told by the people living them.
Pittsburgh is cheap, but it stinks. Or so says Google engineer Dennis Towne, whose recent PublicSource essay laments the city’s noxious pollution problem and urges tech workers to stay away. So bad is the smell, Towne observes, that he and a number of his colleagues are “transferring” elsewhere, even if it means they can no longer afford to walk to work.
My reaction to Towne’s essay was equal parts recognition and outrage. As a fellow newcomer to Pittsburgh, I, too, have struggled with the region’s air pollution. I moved here in 2017 to join the History Department at Carnegie Mellon University, where I teach classes on the politics of pollution, among other things. What I’ve learned since then is that this problem affects others far more than it affects me: a white, cisgender, able-bodied, upper-middle-class professional with an obscene degree of unearned privilege. Everyone breathes polluted air, but the distribution of resulting harms tracks inversely to that of wealth and power.
But that’s not the story I want to tell. Over the past two years, I have met a small but remarkable cross-section of the advocates, activists and community organizers who carry on the Pittsburgh area’s long-running struggle for environmental justice. I cannot speak for any of them, but I do try to listen. Here I’d like to share what they’ve taught me.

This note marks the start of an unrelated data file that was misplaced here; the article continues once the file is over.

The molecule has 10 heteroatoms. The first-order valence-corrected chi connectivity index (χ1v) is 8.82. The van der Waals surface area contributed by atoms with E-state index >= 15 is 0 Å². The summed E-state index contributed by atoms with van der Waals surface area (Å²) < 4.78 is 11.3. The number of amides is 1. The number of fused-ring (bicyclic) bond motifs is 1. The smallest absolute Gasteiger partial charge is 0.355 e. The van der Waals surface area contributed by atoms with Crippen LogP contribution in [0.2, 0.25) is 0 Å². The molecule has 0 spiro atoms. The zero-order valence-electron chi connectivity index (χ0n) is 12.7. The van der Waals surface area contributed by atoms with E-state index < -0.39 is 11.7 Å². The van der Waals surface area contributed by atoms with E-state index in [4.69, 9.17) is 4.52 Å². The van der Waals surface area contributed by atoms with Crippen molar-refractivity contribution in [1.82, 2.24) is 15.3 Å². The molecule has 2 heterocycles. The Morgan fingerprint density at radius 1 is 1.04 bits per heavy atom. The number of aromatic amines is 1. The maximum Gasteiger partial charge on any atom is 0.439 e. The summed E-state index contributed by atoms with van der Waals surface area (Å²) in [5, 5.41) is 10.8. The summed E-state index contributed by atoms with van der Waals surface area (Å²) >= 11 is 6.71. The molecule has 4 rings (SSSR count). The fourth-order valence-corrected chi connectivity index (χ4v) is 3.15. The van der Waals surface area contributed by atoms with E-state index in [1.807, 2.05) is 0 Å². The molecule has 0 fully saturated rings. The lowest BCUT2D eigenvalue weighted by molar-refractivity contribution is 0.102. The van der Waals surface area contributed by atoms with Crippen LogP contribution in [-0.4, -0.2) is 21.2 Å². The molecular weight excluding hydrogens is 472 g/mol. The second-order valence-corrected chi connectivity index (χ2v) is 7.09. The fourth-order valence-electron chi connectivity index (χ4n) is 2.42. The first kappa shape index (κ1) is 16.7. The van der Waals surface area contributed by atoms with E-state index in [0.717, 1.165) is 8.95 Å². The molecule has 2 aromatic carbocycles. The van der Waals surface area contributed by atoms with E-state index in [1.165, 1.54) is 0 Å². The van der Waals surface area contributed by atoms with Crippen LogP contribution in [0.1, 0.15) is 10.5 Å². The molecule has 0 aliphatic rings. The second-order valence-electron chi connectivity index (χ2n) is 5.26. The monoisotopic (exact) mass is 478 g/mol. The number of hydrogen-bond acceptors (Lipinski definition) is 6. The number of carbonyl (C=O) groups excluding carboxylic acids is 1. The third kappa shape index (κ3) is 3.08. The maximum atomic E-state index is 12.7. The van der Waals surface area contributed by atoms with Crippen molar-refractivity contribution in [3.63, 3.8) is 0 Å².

A history of struggle
Pittsburgh’s history of industrial pollution is news to virtually no one. What we often forget is the decades-long, grassroots struggle for better regulation that has unfolded here.
The Group Against Smog and Pollution [GASP] has been advocating for cleaner air since 1969. When I called her to discuss Towne’s essay, executive director Rachel Filippini reminded me that we know much more now than we did then about how air pollution affects our minds and bodies — asthma, cancer, dementia, behavioral problems, etc. It’s no wonder then that some families choose to leave. But who does so and why is a much more fraught question than accounts like Towne’s acknowledge.
For most of the communities GASP works with, especially those in the Mon Valley, relocation is simply not a realistic or desirable choice. Marginalized communities that bear the greatest burdens of toxic exposure face multiple barriers to mobility, to say nothing of the relationships and memories that attach people to their homes. Filippini told me she hopes that residents of all backgrounds will continue to speak at public meetings, organize their peers and hold policymakers accountable to their promises of sustainable, inclusive development. Citizens have a stronger voice today than they did in 1969, but that’s only because they have shown up to demand and express it.